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Nonsuch Palace at Hampton Court, by Georg Braun and Frans Hogenberg. 1617

TRANSLATION OF CAPTION: The Royal palace in the Kingdom of England, called Nonsuch. Nowhere is there anything the like.

COMMENTARY BY BRAUN: "The royal palace in England Nonsuch, ten miles away from London, was magnificently built by Henry VIII. [...] The construction of this complex is so astonishing that it deserves its name Nonsuch, i.e. "none the like". [...] Many excellent craftsmen, master builders, stonecutters and sculptors, Italians, French, Dutch and English, were employed here at the King's expense. In their decoration of the palace, which is adorned inside and out with handsome sculptures, these craftsmen have created a particular work of art that not just equals the antiquities of Rome, but in part even surpasses them."

The engraving shows the front façade of Nonsuch Palace as viewed from the south. Commenced in 1538, the palace numbered amongst Henry VIII's grandest building projects and played an important role in introducing Renaissance architecture in England. The Tudor king has Nonsuch built in the County of Surrey, close to one of his favourite hunting grounds; accordingly, a hunting scene can be made out on the hillside behind the palace. The palace was the favourite residence of Elizabeth I; she can be seen in the engraving in a splendid carriage accompanied by a large retinue. In 1670 Charles II gave Nonsuch to his mistress, Barbara Palmer. In 1682, with the king's permission, she had the palace demolished and sold off the building materials in order to settle her gambling debts. The lower illustration shows costumed figures from the English nobility and peasantry (from left to right:) English maiden / Merchant's wives / English noblewomen / Noble lady-in-waiting / English peasant woman / The bass that are sold by the English / Water-carier. (Taschen)


Braun G. & Hogenberg F. and the Civitates Orbis Terrarum.

The Civitates Orbis Terrarum, or the "Braun & Hogenberg", is a six-volume town atlas and the greatest book of town views and plans ever published: 363 engravings, sometimes beautifully coloured. It was one of the best-selling works in the last quarter of the 16th century. Georg Braun wrote the text accompanying the plans and views on the verso. A large number of the plates were engraved after the original drawings of Joris Hoefnagel (1542-1600), who was a professional artist. The first volume was published in Latin in 1572, the sixth volume in 1617. Frans Hogenberg created the tables for volumes I through IV, and Simon van den Neuwel created those for volumes V and VI. Other contributors were cartographer Daniel Freese, and Heinrich Rantzau. Works by Jacob van Deventer, Sebastian Münster, and Johannes Stumpf were also used. Translations appeared in German and French.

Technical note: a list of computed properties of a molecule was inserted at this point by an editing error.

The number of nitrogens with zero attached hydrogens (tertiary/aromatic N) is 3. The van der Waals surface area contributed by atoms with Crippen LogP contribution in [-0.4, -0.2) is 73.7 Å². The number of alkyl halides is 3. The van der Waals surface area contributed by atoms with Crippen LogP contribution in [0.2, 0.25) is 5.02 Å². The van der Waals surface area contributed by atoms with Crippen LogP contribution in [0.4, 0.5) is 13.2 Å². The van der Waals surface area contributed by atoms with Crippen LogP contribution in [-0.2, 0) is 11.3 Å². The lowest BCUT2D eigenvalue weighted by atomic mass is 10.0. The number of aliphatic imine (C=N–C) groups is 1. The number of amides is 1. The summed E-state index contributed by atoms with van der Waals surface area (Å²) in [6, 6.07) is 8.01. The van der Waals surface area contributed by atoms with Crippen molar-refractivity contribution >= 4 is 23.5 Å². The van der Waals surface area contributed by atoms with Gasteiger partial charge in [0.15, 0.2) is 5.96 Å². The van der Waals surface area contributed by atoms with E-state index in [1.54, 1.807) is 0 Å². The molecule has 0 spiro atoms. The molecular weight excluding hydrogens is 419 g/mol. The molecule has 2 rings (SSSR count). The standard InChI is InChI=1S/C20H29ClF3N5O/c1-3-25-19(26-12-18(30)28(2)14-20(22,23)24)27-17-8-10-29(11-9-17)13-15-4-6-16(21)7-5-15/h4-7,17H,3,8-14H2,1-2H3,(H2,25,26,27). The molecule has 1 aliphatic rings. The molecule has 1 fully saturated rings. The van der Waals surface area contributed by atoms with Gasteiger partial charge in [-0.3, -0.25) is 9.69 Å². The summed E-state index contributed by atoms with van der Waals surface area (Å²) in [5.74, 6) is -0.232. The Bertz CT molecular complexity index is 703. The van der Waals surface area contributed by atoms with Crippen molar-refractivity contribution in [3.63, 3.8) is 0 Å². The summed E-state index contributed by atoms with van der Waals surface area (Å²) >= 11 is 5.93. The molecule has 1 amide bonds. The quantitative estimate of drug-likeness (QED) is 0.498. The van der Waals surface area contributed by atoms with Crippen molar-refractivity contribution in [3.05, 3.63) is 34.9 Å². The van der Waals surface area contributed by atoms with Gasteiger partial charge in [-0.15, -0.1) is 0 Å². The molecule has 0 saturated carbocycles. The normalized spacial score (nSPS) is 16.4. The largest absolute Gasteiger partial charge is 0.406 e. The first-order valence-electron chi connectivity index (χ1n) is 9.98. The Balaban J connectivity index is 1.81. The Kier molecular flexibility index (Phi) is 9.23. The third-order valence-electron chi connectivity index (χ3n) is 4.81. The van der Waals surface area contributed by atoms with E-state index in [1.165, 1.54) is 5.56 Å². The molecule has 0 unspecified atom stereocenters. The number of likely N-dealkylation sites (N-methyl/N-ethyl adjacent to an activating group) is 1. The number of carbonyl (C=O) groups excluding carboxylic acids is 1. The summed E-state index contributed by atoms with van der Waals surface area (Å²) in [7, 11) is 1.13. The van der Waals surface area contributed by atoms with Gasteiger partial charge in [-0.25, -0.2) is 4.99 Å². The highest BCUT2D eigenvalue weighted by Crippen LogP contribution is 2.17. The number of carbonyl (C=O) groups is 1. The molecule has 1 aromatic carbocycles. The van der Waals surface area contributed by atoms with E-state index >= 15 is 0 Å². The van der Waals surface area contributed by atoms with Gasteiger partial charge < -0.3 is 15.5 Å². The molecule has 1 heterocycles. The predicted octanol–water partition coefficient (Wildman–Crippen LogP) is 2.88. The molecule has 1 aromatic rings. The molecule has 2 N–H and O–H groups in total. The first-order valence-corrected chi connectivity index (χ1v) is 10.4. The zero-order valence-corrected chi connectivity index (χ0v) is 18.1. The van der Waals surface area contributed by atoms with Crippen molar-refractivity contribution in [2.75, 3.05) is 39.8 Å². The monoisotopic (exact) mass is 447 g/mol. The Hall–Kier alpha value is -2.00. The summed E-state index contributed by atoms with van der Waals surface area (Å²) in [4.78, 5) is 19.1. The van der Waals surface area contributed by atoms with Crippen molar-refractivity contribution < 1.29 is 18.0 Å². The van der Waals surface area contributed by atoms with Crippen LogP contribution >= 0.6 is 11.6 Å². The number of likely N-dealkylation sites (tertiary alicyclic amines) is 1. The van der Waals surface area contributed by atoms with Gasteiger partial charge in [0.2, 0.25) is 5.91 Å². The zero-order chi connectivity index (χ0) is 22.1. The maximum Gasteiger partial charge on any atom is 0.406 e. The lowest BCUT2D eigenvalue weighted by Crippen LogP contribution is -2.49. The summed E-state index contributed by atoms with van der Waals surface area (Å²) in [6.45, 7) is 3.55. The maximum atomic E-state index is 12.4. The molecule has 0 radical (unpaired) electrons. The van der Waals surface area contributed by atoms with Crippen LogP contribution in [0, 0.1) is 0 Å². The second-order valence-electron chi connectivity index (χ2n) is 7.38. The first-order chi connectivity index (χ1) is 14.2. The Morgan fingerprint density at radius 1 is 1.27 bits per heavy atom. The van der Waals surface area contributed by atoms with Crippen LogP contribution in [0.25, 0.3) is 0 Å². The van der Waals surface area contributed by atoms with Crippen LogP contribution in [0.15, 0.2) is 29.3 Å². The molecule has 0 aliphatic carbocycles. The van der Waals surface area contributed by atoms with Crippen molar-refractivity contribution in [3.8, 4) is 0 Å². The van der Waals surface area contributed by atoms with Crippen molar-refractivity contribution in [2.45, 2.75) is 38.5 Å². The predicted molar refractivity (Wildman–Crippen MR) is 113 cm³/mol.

Following the original publication of Volume 1 of the Civitates in 1572, seven further editions of 1575, 1577, 1582, 1588, 1593, 1599 and 1612 can be identified. Vol.2, first issued in 1575, was followed by further editions in 1597 and in 1612. The next volumes appeared in 1581, 1588, 1593, 1599 and 1606. The German translation of the first volume appeared from 1574 on and the French edition from 1575 on.

Several printers were involved: Theodor Graminaeus, Heinrich von Aich, Gottfried von Kempen, Johannis Sinniger, Bertram Buchholtz and Peter von Brachel, who all worked in Cologne.

Georg Braun (1541-1622)

Georg Braun was born in Cologne in 1541. After his studies in Cologne he entered the Jesuit Order as a novice. In 1561 he obtained his bachelor's degree and in 1562 his Magister Artium. Although he left the Jesuit Order, he studied theology, gaining a licentiate in theology.

Frans Hogenberg (1535-1590)

Frans Hogenberg was a Flemish and German painter, engraver, and mapmaker. He was born in Mechelen as the son of Nicolaas Hogenberg.

By the end of the 1560s Frans Hogenberg was employed upon Abraham Ortelius's Theatrum Orbis Terrarum, published in 1570; he is named as engraver of numerous maps. In 1568 he was bannend from Antwerp by the Duke of Alva and travelled to London, where he stayed a few years before emigrating to Cologne. There he immediately embarked on his two most important works, the Civitates published from 1572 and the Geschichtsblätter, which appeared in several series from 1569 until about 1587.

Thanks to such large scale projects as the Geschichtsblätter and the Civitates, Hogenberg's social circumstances improved with each passing year. He died as a wealthy man in Cologne in 1590.

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Palatium Regium in Angliae Regno Appelatum Nonciutz.

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Item Number:  27654  new
Category:  Antique maps > Europe > British Isles
References: Van der Krogt 4 - #3105; Fauser - #5425; Taschen, Br. Hog. - p. 366

Old, antique view of Nonsuch Palace at Hampton Court, by Georg Braun and Frans Hogenberg, after G. Hoefnagel.